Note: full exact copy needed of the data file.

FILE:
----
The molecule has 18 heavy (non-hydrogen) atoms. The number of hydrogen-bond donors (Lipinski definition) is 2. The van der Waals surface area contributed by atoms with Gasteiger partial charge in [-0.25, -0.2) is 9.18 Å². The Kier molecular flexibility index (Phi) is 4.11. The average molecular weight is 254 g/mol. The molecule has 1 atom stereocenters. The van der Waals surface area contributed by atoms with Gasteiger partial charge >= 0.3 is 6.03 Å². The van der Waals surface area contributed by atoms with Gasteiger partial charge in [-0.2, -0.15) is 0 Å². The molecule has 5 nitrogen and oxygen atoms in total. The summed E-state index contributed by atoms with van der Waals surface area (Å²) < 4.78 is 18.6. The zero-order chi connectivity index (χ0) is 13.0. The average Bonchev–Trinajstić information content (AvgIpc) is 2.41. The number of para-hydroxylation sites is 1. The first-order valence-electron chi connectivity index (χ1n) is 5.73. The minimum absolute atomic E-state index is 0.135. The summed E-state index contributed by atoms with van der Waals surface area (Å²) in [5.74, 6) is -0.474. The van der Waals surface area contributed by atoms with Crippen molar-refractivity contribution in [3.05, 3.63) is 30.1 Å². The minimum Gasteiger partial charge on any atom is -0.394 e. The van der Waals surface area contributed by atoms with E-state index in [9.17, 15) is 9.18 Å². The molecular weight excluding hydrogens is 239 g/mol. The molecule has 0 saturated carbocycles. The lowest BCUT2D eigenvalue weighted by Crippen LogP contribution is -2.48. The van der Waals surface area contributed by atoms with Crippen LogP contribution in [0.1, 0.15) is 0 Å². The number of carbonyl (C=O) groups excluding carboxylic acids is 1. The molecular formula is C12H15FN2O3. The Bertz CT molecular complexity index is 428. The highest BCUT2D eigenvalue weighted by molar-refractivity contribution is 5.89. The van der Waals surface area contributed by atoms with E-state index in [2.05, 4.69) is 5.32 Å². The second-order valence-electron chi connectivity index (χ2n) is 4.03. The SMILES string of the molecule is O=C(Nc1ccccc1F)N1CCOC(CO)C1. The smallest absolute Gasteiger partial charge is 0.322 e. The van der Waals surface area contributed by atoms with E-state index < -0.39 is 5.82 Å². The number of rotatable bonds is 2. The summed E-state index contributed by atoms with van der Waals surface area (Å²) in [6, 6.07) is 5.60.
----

The molecule has 18 heavy (non-hydrogen) atoms. The number of hydrogen-bond donors (Lipinski definition) is 2. The van der Waals surface area contributed by atoms with Gasteiger partial charge in [-0.25, -0.2) is 9.18 Å². The Kier molecular flexibility index (Phi) is 4.11. The average molecular weight is 254 g/mol. The molecule has 1 atom stereocenters. The van der Waals surface area contributed by atoms with Gasteiger partial charge >= 0.3 is 6.03 Å². The van der Waals surface area contributed by atoms with Gasteiger partial charge in [-0.2, -0.15) is 0 Å². The molecule has 5 nitrogen and oxygen atoms in total. The summed E-state index contributed by atoms with van der Waals surface area (Å²) < 4.78 is 18.6. The zero-order chi connectivity index (χ0) is 13.0. The average Bonchev–Trinajstić information content (AvgIpc) is 2.41. The number of para-hydroxylation sites is 1. The first-order valence-electron chi connectivity index (χ1n) is 5.73. The minimum absolute atomic E-state index is 0.135. The summed E-state index contributed by atoms with van der Waals surface area (Å²) in [5.74, 6) is -0.474. The van der Waals surface area contributed by atoms with Crippen molar-refractivity contribution in [3.05, 3.63) is 30.1 Å². The minimum Gasteiger partial charge on any atom is -0.394 e. The van der Waals surface area contributed by atoms with E-state index in [9.17, 15) is 9.18 Å². The molecular weight excluding hydrogens is 239 g/mol. The molecule has 0 saturated carbocycles. The lowest BCUT2D eigenvalue weighted by Crippen LogP contribution is -2.48. The van der Waals surface area contributed by atoms with Crippen LogP contribution in [0.1, 0.15) is 0 Å². The number of carbonyl (C=O) groups excluding carboxylic acids is 1. The molecular formula is C12H15FN2O3. The Bertz CT molecular complexity index is 428. The highest BCUT2D eigenvalue weighted by molar-refractivity contribution is 5.89. The van der Waals surface area contributed by atoms with E-state index in [2.05, 4.69) is 5.32 Å². The second-order valence-electron chi connectivity index (χ2n) is 4.03. The SMILES string of the molecule is O=C(Nc1ccccc1F)N1CCOC(CO)C1. The smallest absolute Gasteiger partial charge is 0.322 e. The van der Waals surface area contributed by atoms with E-state index < -0.39 is 5.82 Å². The number of rotatable bonds is 2. The summed E-state index contributed by atoms with van der Waals surface area (Å²) in [6, 6.07) is 5.60.